Should you give your primary school child more freedom?

May 18, 2018
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    When your child was younger and dependent on you, you might have longed for the freedom his independence would bring. You no longer need to nag him to do his homework, or rush to his school to deliver the water bottle he’d forgotten.

    Now that the moment has arrived, you realise that letting go is much harder than expected. Suddenly, he seems so vulnerable and at risk.

    But understand that your over-protectiveness can undermine his self-confidence and reduce his ability to cope in situations where you are not present.

    Letting go is a gradual process. It takes years, and perhaps is never fully completed. It’s not a matter of your child acquiring independence in one fell swoop, totally dependent on you one minute, then totally free to make all his own choices the next.

    Related: This is how Wendy Jacobs raised her 5 kids to be happy and independent

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    The best way to help him increase self-sufficiency is by extending the limits, a little at a time. This enables you pull in the reins if necessary.

    For instance, he asks to visit his friend’s house after school. Ask him to consider a few questions:

    Who are the adults in the house when two of them arrive? Will it be mum and dad, the grandparents, or a domestic helper?

    How will he and his friend get to the house? Will they walk there, or will an adult fetch them from school?

    How long does he intend to stay at his friend’s house? Is he having dinner there, or does he expect to leave after an hour?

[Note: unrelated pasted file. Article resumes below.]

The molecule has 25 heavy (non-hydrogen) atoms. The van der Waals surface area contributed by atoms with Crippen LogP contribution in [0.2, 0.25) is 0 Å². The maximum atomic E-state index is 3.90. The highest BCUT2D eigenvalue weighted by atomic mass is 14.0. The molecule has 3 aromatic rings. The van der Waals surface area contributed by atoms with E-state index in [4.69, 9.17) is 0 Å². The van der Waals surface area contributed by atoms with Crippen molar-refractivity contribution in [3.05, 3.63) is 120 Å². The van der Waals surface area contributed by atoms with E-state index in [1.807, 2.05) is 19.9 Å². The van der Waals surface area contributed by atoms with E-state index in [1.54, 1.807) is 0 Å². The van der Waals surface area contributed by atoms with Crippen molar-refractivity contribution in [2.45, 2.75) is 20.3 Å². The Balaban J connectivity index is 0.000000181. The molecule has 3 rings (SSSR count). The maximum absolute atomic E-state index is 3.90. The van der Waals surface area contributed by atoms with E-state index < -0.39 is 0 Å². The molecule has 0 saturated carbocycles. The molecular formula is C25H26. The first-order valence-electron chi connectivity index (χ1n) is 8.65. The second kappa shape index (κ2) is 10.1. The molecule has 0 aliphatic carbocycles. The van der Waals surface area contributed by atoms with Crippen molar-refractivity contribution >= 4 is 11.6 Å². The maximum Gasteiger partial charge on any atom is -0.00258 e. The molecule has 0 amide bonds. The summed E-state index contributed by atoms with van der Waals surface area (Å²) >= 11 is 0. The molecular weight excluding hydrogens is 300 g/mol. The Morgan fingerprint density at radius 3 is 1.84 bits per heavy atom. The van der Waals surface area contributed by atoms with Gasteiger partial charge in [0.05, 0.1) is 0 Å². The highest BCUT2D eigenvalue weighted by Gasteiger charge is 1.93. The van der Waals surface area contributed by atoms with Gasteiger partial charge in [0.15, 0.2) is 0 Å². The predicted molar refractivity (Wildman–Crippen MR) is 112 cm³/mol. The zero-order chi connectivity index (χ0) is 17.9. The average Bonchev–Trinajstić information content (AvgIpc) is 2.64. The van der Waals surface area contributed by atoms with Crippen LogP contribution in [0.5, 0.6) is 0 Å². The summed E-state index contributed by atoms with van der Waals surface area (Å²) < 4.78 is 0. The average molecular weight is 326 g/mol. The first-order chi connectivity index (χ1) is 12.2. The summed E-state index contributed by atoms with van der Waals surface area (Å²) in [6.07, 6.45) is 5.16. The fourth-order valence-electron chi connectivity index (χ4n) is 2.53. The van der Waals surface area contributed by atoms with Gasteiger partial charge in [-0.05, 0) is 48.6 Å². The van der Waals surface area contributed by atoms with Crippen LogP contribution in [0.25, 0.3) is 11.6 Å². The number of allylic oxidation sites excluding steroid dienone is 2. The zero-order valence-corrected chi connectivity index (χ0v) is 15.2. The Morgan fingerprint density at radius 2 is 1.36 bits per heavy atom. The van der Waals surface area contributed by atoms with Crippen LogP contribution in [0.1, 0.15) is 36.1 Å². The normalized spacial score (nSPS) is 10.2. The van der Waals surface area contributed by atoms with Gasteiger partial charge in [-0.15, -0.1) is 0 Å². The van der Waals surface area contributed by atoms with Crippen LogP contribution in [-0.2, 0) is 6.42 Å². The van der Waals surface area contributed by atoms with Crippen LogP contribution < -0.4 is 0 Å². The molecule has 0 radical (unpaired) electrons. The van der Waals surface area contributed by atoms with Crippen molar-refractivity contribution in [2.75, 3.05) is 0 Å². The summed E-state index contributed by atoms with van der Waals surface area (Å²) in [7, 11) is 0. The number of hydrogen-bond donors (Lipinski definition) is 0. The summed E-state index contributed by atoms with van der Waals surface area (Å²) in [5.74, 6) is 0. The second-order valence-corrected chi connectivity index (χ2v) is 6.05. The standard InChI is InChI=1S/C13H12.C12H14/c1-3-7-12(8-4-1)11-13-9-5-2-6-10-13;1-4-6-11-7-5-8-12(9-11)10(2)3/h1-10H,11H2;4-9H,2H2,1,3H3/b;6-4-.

What will they do in his friend’s house? Are they watching a video or playing a game, or are they going to leave it to chance?

    Related: Mum quits job to teach special needs daughter to be independent

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  • Independence within limits
    3 / 4 Independence within limits

    Having such a discussion encourages your growing child to consider the implications of his freedom, and not to take it for granted. Explain that part of doing things by himself involves taking a responsible attitude.

    Independence means planning ahead carefully, to anticipate difficulties that might arise. The more you ask him questions about his activities, the more he will develop a mature attitude towards increased freedom.

    Bear in mind, though, you may sometimes have to say no to his request for you to let go of the reins, even though that may result in an upsetting confrontation with him.

    Related: Should you have fewer rules if you want an independent child?

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  • Independence within limits
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    And don’t be swayed by the argument that his friends’ parents allow them much more freedom than you – every child is convinced his parents are too restrictive.

    Although your first response might be to resist letting go – understandably, you prefer to have your child safe beside you – listen to what he has to say. Sometimes, a compromise is the best solution.

    If, say, he wants to go to a movie with his close friends, one tactic is to agree but add the proviso that you take him to the cinema and pick him up after that.

    This way, his desire for freedom and your reluctance to let go are both satisfied. And each time he copes well with his independence, your confidence in him will steadily increase.

    (Photos: 123RF.com)

    Related: 10 critical life skills every parent needs to teach their kids

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